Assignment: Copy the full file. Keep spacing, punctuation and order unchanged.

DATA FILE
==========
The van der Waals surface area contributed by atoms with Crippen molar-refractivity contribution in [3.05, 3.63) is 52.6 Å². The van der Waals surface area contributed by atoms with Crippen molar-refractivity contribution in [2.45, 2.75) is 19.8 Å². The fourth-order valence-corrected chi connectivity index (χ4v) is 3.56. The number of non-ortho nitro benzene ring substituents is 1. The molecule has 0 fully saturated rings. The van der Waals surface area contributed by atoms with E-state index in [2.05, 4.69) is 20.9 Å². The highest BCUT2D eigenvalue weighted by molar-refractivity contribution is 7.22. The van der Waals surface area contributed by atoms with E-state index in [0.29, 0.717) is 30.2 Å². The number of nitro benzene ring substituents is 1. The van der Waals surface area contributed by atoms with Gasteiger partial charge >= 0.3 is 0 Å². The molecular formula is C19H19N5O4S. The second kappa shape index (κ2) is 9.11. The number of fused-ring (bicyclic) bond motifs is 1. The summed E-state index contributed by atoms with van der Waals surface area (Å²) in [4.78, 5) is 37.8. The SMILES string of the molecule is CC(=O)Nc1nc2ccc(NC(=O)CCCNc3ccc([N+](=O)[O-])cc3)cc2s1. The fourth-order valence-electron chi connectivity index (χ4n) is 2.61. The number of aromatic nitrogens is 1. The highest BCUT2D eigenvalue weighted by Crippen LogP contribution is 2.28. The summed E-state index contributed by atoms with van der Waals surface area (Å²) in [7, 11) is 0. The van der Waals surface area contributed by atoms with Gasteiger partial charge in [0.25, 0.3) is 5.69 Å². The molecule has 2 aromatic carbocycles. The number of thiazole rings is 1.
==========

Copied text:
The van der Waals surface area contributed by atoms with Crippen molar-refractivity contribution in [3.05, 3.63) is 52.6 Å². The van der Waals surface area contributed by atoms with Crippen molar-refractivity contribution in [2.45, 2.75) is 19.8 Å². The fourth-order valence-corrected chi connectivity index (χ4v) is 3.56. The number of non-ortho nitro benzene ring substituents is 1. The molecule has 0 fully saturated rings. The van der Waals surface area contributed by atoms with E-state index in [2.05, 4.69) is 20.9 Å². The highest BCUT2D eigenvalue weighted by molar-refractivity contribution is 7.22. The van der Waals surface area contributed by atoms with E-state index in [0.29, 0.717) is 30.2 Å². The number of nitro benzene ring substituents is 1. The van der Waals surface area contributed by atoms with Gasteiger partial charge >= 0.3 is 0 Å². The molecular formula is C19H19N5O4S. The second kappa shape index (κ2) is 9.11. The number of fused-ring (bicyclic) bond motifs is 1. The summed E-state index contributed by atoms with van der Waals surface area (Å²) in [4.78, 5) is 37.8. The SMILES string of the molecule is CC(=O)Nc1nc2ccc(NC(=O)CCCNc3ccc([N+](=O)[O-])cc3)cc2s1. The fourth-order valence-electron chi connectivity index (χ4n) is 2.61. The number of aromatic nitrogens is 1. The highest BCUT2D eigenvalue weighted by Crippen LogP contribution is 2.28. The summed E-state index contributed by atoms with van der Waals surface area (Å²) in [7, 11) is 0. The van der Waals surface area contributed by atoms with Gasteiger partial charge in [0.25, 0.3) is 5.69 Å². The molecule has 2 aromatic carbocycles. The number of thiazole rings is 1.